4.  The SEC.  It pains me to say this as a diehard Big Ten fan, but the SEC once again has the best aggregate football in the country.  Auburn, LSU, Florida, and Georgia are presently in the top 10 of the AP poll, and all four have shown that they belong.  Tennessee also has a very good squad.  The problem is scheduling.  Florida plays each of the other top teams, and the others play three apiece.  Throw in the SEC title game, and they're going to beat the crud out of each other, with the chances of one team emerging undefeated - or even with one loss - incredibly slim.  Regardless of the level of play, voters and computers don't look kindly upon defeats.  Thus, even though the SEC is by far the most loaded conference in college football, and has four teams talented enough to be in the top ten and play for the national title contenders, they're probably only going to wind up with one spot in the final eight.  Hypothetically speaking, would playing in the Peach Bowl make you happy if you were a one-loss LSU team who might be the most talented in the country?
 
5.  The Other Power Conferences.  While the SEC might be way up, two of the other traditional big dogs are down.  The Pac-10 boasts only one team that can plausibly compete for the national title: USC.  Arizona State is quality, but they still have six road games, and Oregon is too inconsistent to be considered right now.  In another traditional powerhouse conference, the Big XII, only Oklahoma can be considered a threat for the national title, and they're playing with a backup quarterback, have to play Oregon on the road, and still have the neutral-site rivalry against Texas.  The only other prayer to compete is the Longhorns.  The boys from Austin would need to run the table, win the Big XII South, and beat whatever team comes out of the North (Nebraska, probably, who I can't see winning out).  That's a tall order.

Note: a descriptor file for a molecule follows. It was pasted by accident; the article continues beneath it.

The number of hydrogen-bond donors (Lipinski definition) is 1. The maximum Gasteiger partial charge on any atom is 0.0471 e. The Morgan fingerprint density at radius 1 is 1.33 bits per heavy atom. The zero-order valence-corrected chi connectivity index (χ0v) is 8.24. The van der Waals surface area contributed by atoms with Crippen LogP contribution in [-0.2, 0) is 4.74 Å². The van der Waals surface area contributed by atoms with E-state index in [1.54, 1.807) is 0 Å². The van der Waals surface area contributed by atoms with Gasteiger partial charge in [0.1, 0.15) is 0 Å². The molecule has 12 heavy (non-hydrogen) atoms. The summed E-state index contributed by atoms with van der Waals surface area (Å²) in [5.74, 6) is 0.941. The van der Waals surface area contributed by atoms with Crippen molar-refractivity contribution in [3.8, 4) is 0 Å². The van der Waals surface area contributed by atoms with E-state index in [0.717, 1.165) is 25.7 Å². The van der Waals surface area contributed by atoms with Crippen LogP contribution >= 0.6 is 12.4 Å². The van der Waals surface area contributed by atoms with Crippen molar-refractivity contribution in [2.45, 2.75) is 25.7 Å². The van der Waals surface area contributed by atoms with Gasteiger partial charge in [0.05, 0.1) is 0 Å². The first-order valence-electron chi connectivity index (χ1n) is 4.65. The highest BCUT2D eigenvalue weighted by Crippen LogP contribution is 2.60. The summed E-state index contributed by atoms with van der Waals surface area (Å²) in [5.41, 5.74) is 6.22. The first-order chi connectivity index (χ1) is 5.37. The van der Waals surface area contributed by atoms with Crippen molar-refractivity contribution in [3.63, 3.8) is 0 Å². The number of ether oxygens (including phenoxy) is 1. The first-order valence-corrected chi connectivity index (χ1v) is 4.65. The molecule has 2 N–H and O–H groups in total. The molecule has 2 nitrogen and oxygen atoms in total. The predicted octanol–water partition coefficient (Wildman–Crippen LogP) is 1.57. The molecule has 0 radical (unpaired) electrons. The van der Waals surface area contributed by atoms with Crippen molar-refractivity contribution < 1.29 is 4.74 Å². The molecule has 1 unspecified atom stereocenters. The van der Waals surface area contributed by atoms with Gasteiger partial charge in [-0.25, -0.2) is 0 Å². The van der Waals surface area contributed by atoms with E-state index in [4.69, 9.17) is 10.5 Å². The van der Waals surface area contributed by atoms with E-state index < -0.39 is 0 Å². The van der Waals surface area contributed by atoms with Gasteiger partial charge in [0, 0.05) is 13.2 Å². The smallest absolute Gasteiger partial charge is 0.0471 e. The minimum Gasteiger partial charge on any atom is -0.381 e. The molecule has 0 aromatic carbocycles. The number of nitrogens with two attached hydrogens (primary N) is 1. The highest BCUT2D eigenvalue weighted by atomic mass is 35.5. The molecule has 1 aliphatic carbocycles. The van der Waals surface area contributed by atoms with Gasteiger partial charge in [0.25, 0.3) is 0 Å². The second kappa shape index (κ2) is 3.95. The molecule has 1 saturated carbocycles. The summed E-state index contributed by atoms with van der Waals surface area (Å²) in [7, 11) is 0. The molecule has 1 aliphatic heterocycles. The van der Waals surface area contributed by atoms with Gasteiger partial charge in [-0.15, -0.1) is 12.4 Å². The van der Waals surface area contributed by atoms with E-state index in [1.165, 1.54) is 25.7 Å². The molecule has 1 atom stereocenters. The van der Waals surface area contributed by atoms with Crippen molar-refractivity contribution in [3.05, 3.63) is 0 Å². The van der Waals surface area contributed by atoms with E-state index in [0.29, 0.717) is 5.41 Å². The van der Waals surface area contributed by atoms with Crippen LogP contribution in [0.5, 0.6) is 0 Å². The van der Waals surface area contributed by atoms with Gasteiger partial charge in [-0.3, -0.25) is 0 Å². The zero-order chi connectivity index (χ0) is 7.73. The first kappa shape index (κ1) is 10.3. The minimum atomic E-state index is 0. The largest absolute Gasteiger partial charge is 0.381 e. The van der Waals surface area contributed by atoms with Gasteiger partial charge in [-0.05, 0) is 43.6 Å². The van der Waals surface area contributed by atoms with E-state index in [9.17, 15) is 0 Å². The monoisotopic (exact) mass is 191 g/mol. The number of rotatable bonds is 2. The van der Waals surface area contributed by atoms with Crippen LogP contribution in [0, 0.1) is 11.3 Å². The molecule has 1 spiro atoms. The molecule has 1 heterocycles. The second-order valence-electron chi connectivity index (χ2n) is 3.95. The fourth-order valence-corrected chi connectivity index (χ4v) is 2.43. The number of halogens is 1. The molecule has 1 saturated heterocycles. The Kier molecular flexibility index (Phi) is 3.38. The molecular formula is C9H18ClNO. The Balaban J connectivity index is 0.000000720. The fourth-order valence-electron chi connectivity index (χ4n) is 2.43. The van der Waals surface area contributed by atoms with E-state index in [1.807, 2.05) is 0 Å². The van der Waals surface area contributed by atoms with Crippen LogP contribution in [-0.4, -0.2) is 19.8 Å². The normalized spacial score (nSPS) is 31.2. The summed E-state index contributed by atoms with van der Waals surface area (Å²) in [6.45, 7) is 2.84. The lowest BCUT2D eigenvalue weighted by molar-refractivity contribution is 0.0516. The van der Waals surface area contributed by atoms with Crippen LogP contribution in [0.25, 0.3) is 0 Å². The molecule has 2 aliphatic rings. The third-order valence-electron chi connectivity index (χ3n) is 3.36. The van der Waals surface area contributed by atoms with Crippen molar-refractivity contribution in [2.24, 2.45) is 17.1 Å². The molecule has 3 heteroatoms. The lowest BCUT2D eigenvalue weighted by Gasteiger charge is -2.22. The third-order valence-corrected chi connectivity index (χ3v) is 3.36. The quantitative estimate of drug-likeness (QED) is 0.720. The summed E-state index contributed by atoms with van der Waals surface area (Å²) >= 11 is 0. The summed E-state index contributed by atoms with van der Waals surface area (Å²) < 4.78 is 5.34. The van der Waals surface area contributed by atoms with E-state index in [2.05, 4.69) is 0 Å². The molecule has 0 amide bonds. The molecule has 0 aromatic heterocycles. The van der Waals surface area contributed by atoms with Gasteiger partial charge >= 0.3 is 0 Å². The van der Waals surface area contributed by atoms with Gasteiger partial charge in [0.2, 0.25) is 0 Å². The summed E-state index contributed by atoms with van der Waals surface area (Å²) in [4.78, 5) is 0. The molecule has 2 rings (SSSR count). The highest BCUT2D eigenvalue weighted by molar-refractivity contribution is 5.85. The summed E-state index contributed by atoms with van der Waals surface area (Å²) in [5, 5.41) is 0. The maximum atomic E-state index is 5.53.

The Bottom Line:  The only way the BCS can escape criticism this year is if two - and only two - college football programs go undefeated, and they both need to belong to the five big conferences.  That's it, just like every year.  They need USC to stay perfect, or Oklahoma, or one of the Big Ten trio, or a team from the SEC Royal Rumble, or Notre Dame, or one of the two decent teams in the ACC (Florida State and Virginia Tech).  That's thirteen teams upon which the legitimacy of the BCS will ride in 2006.  Sure, over the course of the season there might be one breakthrough team from a big conference, but after this week at least three will be crossed off.  Then another, then two more, until finally the BCS has become a national laughingstock.  Like it does three years out of four.

For a system that is supposed to solve ambiguity and ease frustration about the best teams not playing each other at the end of the year, it sure seems to be causing a lot of problems.
 
Call me crazy, but at the end of the season, I'd like to watch the eight most talented football teams take the field and see who's best.  But right now, there's no way I can fathom that happening.  Mark my words: this year will make five seasons out of nine in which the BCS has managed to create a major controversey.  That's not a good record, is it?  Is that really an improvement over the pre-BCS days?  Save the baloney about money and "student" athletics, NCAA.  I just want to see the best teams given a chance, and you're getting in my way.